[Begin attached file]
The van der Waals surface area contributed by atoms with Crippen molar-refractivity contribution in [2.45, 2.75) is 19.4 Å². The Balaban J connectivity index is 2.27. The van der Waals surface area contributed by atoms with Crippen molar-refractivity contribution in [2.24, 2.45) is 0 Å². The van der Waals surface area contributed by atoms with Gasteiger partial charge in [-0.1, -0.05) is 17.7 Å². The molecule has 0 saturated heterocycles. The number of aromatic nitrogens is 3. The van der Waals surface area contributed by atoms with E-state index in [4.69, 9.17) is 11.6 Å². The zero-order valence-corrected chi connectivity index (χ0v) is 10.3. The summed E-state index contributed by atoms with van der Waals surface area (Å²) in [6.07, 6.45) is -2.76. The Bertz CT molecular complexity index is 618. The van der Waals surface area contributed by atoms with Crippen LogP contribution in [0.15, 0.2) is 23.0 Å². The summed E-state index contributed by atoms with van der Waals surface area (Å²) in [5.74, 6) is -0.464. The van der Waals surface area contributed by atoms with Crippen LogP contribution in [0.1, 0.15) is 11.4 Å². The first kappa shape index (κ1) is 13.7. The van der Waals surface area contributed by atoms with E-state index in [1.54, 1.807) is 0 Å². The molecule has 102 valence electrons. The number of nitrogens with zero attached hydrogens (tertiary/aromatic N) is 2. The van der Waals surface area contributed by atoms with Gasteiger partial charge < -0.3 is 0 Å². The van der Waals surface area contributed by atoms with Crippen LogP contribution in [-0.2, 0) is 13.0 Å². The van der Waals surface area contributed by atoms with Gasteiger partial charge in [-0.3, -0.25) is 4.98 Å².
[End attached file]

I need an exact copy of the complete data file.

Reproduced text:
The van der Waals surface area contributed by atoms with Crippen molar-refractivity contribution in [2.45, 2.75) is 19.4 Å². The Balaban J connectivity index is 2.27. The van der Waals surface area contributed by atoms with Crippen molar-refractivity contribution in [2.24, 2.45) is 0 Å². The van der Waals surface area contributed by atoms with Gasteiger partial charge in [-0.1, -0.05) is 17.7 Å². The molecule has 0 saturated heterocycles. The number of aromatic nitrogens is 3. The van der Waals surface area contributed by atoms with E-state index in [4.69, 9.17) is 11.6 Å². The zero-order valence-corrected chi connectivity index (χ0v) is 10.3. The summed E-state index contributed by atoms with van der Waals surface area (Å²) in [6.07, 6.45) is -2.76. The Bertz CT molecular complexity index is 618. The van der Waals surface area contributed by atoms with Crippen LogP contribution in [0.15, 0.2) is 23.0 Å². The summed E-state index contributed by atoms with van der Waals surface area (Å²) in [5.74, 6) is -0.464. The van der Waals surface area contributed by atoms with Crippen LogP contribution in [0.1, 0.15) is 11.4 Å². The first kappa shape index (κ1) is 13.7. The van der Waals surface area contributed by atoms with E-state index in [1.54, 1.807) is 0 Å². The molecule has 102 valence electrons. The number of nitrogens with zero attached hydrogens (tertiary/aromatic N) is 2. The van der Waals surface area contributed by atoms with Gasteiger partial charge < -0.3 is 0 Å². The van der Waals surface area contributed by atoms with Crippen LogP contribution in [-0.2, 0) is 13.0 Å². The van der Waals surface area contributed by atoms with Gasteiger partial charge in [-0.3, -0.25) is 4.98 Å².